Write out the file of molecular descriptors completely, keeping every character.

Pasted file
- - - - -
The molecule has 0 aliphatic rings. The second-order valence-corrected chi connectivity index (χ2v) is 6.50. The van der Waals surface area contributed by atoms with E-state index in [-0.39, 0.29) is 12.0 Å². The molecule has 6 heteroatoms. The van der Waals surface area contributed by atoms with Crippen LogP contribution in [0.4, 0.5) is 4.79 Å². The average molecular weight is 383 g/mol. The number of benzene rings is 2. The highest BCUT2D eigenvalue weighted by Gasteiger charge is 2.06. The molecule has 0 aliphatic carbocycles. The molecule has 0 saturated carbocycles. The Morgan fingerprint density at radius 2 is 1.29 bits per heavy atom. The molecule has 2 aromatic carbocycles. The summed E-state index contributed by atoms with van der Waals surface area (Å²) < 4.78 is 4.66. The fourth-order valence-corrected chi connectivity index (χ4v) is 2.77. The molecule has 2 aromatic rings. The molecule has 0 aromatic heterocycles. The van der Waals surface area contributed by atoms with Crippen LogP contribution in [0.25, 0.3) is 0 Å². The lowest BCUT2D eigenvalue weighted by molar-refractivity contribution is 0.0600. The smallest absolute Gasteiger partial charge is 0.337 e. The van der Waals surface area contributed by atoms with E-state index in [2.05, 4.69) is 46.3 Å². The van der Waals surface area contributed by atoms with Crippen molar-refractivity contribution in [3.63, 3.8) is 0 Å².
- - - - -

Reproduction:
The molecule has 0 aliphatic rings. The second-order valence-corrected chi connectivity index (χ2v) is 6.50. The van der Waals surface area contributed by atoms with E-state index in [-0.39, 0.29) is 12.0 Å². The molecule has 6 heteroatoms. The van der Waals surface area contributed by atoms with Crippen LogP contribution in [0.4, 0.5) is 4.79 Å². The average molecular weight is 383 g/mol. The number of benzene rings is 2. The highest BCUT2D eigenvalue weighted by Gasteiger charge is 2.06. The molecule has 0 aliphatic carbocycles. The molecule has 0 saturated carbocycles. The Morgan fingerprint density at radius 2 is 1.29 bits per heavy atom. The molecule has 2 aromatic carbocycles. The summed E-state index contributed by atoms with van der Waals surface area (Å²) < 4.78 is 4.66. The fourth-order valence-corrected chi connectivity index (χ4v) is 2.77. The molecule has 2 aromatic rings. The molecule has 0 aromatic heterocycles. The van der Waals surface area contributed by atoms with Crippen LogP contribution in [0.25, 0.3) is 0 Å². The lowest BCUT2D eigenvalue weighted by molar-refractivity contribution is 0.0600. The smallest absolute Gasteiger partial charge is 0.337 e. The van der Waals surface area contributed by atoms with E-state index in [2.05, 4.69) is 46.3 Å². The van der Waals surface area contributed by atoms with Crippen molar-refractivity contribution in [3.63, 3.8) is 0 Å².